In the first week of February 2019, the Vishwa Hindu Parishad and the Rashtriya Swayamsevak Sangh both announced their decisions to temporarily stop the agitation for the construction of a temple on the disputed Babri Masjid-Ram Janmabhoomi site, till the Lok Sabha elections are over. For months, RSS and VHP leaders have sought to revive the Ram Janmabhoomi movement, effectively making it a central electoral plank for the Bharatiya Janata Party. The Sangh Parivar has even attacked judges of the Supreme Court for what an RSS leader claimed were “delaying tactics” on taking a decision regarding the dispute. It is likely that the decision to put the agitation on hold is not to show reverence for the Supreme Court or express faith in the law of the land, but a result of efforts by religious leaders close to the Congress.
Just four months ago, Mohan Bhagwat, the chief of the RSS, had pitched for an ordinance to build the temple and bypass the legal process. That month, Alok Kumar, the working president of the VHP, declared that a date for building the temple would be announced during the Dharma Sansad—a much-hyped two-day conclave of Hindi religious leaders, which took place on 31 January and 1 February this year. The Dharma Sansad was convened at the ongoing Ardh-Kumbh Mela at Prayagraj, in Uttar Pradesh. But it was attended by less than 1,000 religious leaders, most of whom were from the Sangh Parivar, and no such date for the construction of the temple was announced during the conclave.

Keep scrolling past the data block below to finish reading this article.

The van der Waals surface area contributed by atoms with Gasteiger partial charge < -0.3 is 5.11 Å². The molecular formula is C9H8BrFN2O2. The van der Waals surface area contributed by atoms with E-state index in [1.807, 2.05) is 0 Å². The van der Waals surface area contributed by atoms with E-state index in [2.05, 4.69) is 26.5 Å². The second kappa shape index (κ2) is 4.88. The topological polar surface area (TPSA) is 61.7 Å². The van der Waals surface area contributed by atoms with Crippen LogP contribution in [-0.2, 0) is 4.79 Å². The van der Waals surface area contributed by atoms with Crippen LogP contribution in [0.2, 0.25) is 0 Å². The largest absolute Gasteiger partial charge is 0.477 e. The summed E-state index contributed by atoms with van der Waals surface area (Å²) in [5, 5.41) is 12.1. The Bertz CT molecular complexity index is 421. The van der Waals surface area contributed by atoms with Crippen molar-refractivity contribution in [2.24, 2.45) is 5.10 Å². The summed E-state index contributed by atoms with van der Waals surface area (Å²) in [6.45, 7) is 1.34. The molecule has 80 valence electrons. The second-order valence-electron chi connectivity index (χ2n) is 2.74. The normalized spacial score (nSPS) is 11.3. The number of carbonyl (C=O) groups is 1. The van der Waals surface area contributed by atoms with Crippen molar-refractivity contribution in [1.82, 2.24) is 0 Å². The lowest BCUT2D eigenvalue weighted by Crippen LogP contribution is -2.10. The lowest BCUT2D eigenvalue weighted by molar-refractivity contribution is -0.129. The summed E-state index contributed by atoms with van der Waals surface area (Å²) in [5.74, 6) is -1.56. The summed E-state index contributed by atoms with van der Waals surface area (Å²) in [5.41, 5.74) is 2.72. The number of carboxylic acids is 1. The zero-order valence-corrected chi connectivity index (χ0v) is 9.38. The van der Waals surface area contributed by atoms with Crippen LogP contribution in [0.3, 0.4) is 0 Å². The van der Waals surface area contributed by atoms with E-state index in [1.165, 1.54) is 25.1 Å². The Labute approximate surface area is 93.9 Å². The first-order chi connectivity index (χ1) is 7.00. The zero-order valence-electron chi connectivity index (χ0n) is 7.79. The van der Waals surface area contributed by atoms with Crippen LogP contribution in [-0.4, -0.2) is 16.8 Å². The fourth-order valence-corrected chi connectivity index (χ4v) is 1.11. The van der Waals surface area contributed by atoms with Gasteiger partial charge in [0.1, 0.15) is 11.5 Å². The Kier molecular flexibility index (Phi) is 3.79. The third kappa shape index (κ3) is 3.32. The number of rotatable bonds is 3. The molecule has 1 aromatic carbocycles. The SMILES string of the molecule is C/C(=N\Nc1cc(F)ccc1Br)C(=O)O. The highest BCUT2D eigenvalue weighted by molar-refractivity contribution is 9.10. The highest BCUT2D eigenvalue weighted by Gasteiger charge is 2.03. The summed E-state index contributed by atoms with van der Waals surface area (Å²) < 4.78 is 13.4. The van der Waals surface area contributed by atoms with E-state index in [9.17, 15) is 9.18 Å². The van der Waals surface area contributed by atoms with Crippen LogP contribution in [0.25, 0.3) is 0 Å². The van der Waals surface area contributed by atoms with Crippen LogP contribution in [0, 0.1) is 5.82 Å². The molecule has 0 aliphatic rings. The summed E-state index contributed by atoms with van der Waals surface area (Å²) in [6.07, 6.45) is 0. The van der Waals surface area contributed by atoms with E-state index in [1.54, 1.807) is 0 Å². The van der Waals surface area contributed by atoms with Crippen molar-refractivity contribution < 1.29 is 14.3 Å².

A day before the Dharma Sansad, Swaroopanand Saraswati, the shankaracharya of the Dwarka Peeth—the head of the peeth—announced that he would lead a march to Ayodhya and lay the foundation stone for the construction of temple on 21 February. Saraswati is the spiritual guru of the Congress leader Digvijaya Singh, and is considered close to the party.
The announcement seemed to put the VHP on a knife edge and increased the stakes ahead of the Dharma Sansad. Hours after the announcement, the All India Akhara Parishad—an overarching body of 13 akharas, or militant ascetic orders—which is traditionally responsible for the organisation of Kumbh fairs, declared its decision to boycott the conclave as well.
“The RSS and the VHP are using the temple issue to promote their politics,” Narendra Giri, the president of AIAP, told me. “They are not interested in building temple at Ayodhya. That’s why we decided to boycott their Dharma Sansad.” The boycott was a major talking point in the Ardh-Kumbh. Although Giri is considered close to Saraswati and Akhilesh Yadav, the president of the Samajwadi Party, the AIAP has never stopped sadhus from taking part in the RSS’s political project. “Sadhus should stay away from politics,” Giri added. The boycott made a dent—a large number of sadhus stayed away from the conclave.
“Dharma Sansand was planned to be the occasion when the VHP would spell out a temple construction strategy in such a way that it could be used to polarise Hindu voters for the BJP in the next election,” Yatindranand Giri, a mahamandaleshwar—a high-ranked sadhu elevated by his peers—of the Juna Akhara, said. “But the pre-emptive move by Swaroopanand and the boycott call by Akhara Parishad put the VHP in a fix and turned all its Ayodhya plans meaningless.”